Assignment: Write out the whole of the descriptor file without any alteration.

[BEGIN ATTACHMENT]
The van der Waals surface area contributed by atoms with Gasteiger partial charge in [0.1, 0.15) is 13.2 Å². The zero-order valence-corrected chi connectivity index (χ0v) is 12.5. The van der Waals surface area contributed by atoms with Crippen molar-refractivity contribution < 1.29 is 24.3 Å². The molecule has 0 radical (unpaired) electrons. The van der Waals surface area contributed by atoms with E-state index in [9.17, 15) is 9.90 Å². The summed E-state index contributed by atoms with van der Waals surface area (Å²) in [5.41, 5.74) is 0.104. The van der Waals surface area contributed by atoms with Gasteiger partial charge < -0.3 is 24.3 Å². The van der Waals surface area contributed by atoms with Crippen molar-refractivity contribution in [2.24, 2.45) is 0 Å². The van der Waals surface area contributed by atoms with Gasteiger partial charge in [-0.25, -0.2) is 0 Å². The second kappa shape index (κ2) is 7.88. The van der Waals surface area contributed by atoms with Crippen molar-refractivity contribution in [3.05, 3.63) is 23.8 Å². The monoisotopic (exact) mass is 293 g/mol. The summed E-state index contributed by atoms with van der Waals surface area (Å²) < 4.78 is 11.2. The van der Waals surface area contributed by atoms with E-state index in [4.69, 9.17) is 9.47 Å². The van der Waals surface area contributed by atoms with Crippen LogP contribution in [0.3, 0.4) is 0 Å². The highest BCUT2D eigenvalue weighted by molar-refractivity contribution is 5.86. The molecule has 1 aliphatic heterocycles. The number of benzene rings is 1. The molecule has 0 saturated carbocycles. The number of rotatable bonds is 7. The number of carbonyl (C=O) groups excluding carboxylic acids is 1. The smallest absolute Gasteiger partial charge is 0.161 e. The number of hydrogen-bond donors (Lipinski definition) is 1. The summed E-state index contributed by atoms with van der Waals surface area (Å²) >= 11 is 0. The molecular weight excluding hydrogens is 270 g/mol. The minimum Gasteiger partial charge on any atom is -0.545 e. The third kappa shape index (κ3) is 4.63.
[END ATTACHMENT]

The van der Waals surface area contributed by atoms with Gasteiger partial charge in [0.1, 0.15) is 13.2 Å². The zero-order valence-corrected chi connectivity index (χ0v) is 12.5. The van der Waals surface area contributed by atoms with Crippen molar-refractivity contribution < 1.29 is 24.3 Å². The molecule has 0 radical (unpaired) electrons. The van der Waals surface area contributed by atoms with E-state index in [9.17, 15) is 9.90 Å². The summed E-state index contributed by atoms with van der Waals surface area (Å²) in [5.41, 5.74) is 0.104. The van der Waals surface area contributed by atoms with Gasteiger partial charge < -0.3 is 24.3 Å². The van der Waals surface area contributed by atoms with Crippen molar-refractivity contribution in [2.24, 2.45) is 0 Å². The van der Waals surface area contributed by atoms with Gasteiger partial charge in [-0.25, -0.2) is 0 Å². The second kappa shape index (κ2) is 7.88. The van der Waals surface area contributed by atoms with Crippen molar-refractivity contribution in [3.05, 3.63) is 23.8 Å². The monoisotopic (exact) mass is 293 g/mol. The summed E-state index contributed by atoms with van der Waals surface area (Å²) < 4.78 is 11.2. The van der Waals surface area contributed by atoms with E-state index in [4.69, 9.17) is 9.47 Å². The van der Waals surface area contributed by atoms with Crippen LogP contribution in [0.3, 0.4) is 0 Å². The highest BCUT2D eigenvalue weighted by molar-refractivity contribution is 5.86. The molecule has 1 aliphatic heterocycles. The number of benzene rings is 1. The molecule has 0 saturated carbocycles. The number of rotatable bonds is 7. The number of carbonyl (C=O) groups excluding carboxylic acids is 1. The smallest absolute Gasteiger partial charge is 0.161 e. The number of hydrogen-bond donors (Lipinski definition) is 1. The summed E-state index contributed by atoms with van der Waals surface area (Å²) >= 11 is 0. The molecular weight excluding hydrogens is 270 g/mol. The minimum Gasteiger partial charge on any atom is -0.545 e. The third kappa shape index (κ3) is 4.63.